Chestermere Fire Services (CFS) is working to meet population demand by reviewing the feasibility of building a second fire hall, Station 117.
The current fire hall was built in 2008 when Chestermere’s population was approximately 12,000.
“With our current population and tourism numbers, the facility presents challenges to the ability to fully serve fire and rescue service needs and there is no capacity to accommodate growth up to this point or into the future,” CFS Fire Jamie Coutts council presentation said.
Coutts explained at the Sept. 13 council meeting, that a second fire station would allow CFS to align with Chestermere’s growing population and improve response time to certain areas of the city by expanding resources.
“There are challenges ahead. The challenges are to build a second station, find a good place for it, find some land that we can afford and access, and build something that makes sense for size,” Coutts said. “Figuring out what we actually need, what we’re going to put there, what the growth around it looks like, and how that fire station interacts with the city around it is key.”
Coutts estimated that the land for Station 117 would cost $2 million, the building would cost $10 million, the fire engine would cost $1 million, quint aerial would cost $1.5 million, training grounds would cost $500,000, the rapid response would cost $350,000, and a response vehicle would cost $100,000, with an estimated total of $15,450,000.
“It’s a big number, it’s a scary number as you grow a city and expand a fire service,” Coutts said. “This takes a long time, I’m not panicking, but I’m excited to be here talking about it. The time is now for us to have these discussions and start to figure out the pieces like what we can afford, and where it has to go.”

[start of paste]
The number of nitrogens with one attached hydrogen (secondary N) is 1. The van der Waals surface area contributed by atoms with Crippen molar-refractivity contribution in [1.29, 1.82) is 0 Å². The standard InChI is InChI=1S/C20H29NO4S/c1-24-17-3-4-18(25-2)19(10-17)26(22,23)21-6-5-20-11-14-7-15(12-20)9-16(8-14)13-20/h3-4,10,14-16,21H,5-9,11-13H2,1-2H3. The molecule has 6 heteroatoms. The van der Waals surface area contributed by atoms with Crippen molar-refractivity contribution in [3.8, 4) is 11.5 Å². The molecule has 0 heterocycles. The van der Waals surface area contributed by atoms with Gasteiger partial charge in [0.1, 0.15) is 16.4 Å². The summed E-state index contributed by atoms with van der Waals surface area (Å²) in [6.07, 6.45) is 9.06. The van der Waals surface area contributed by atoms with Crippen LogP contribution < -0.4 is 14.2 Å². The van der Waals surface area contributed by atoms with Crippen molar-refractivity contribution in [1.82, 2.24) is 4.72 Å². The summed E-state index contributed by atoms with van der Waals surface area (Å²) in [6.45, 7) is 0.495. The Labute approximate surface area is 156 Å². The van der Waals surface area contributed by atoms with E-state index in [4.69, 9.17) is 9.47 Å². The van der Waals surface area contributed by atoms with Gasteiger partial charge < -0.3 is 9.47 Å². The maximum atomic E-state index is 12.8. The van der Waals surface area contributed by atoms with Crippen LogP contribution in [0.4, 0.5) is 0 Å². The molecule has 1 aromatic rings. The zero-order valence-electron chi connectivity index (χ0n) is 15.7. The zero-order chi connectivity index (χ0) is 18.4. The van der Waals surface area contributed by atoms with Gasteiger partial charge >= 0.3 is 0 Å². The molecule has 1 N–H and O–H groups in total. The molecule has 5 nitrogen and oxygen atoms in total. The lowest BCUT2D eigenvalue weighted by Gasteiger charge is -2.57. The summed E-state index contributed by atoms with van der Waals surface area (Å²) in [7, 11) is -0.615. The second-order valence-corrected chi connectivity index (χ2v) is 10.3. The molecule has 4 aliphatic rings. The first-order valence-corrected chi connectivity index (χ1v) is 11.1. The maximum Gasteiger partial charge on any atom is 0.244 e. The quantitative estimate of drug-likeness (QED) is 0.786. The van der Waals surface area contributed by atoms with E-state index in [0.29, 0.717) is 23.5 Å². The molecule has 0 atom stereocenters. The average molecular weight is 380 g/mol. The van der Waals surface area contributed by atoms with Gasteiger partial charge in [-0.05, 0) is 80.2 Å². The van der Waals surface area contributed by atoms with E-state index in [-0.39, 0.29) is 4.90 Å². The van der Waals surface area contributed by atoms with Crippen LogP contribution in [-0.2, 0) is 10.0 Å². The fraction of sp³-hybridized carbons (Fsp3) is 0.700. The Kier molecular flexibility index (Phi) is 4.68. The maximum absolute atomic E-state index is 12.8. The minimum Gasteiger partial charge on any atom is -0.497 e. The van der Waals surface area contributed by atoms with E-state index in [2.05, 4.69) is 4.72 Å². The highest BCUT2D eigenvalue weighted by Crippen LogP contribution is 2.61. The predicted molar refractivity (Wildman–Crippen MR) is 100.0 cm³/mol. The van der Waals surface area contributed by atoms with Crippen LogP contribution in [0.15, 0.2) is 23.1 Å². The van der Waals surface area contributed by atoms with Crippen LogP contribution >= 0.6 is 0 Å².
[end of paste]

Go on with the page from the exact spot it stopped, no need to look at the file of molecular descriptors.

Although a second fire station is a priority for Coutts, he is focused on ensuring staffing levels can handle call volume and the types of calls, while ensuring CFS has the right type of equipment needed to respond to emergencies.
“Stations and trucks don’t necessarily put out the fires, the people do,” Coutts said.
Going forward, an analysis and study are being completed to determine the best site location where CFS can provide fire and rescue services for the long-term.
“Given its importance to the community, especially during community-wide emergencies, finding the most appropriate location requires careful analysis,” Coutts’ presentation said.
CFS is recommending that a second fire station be strategically placed in Chestermere, with the second site allowing CFS to follow and meet the 10-minute rule when responding to an emergency.
By following the 10-minute rule, generally, CFS has seven minutes to respond to the emergency location, after receiving the call, processing, and getting the firefighters in the truck.
“Those seven minutes don’t belong to us, it belongs to the people waiting for us,” Coutts said.
However, in some areas of the city with narrow roadways, it can be difficult for CFS to get to the location.
“It’s trying to make sure we have a healthy response, while not putting other people in danger to get there, but we’re getting the right resources there as quickly as we can,” Coutts said “By luck, or by design, the first station because it’s attached to Chestermere Boulevard really helped out, it was a good connection to the city.”
The process to build a second fire station includes a master service plan, reviewing the proposed population growth and proposed driving time, designing the building, determining what per cent of the population would benefit from the new station, determining the capital cost of the building and equipment required, and reviewing if grant funding is available.
“For me, the number one priority is keeping the residents and visitors of the city safe, and keeping our firefighters from getting hurt,” Coutts said. “All of our plans are wrapped around community safety.”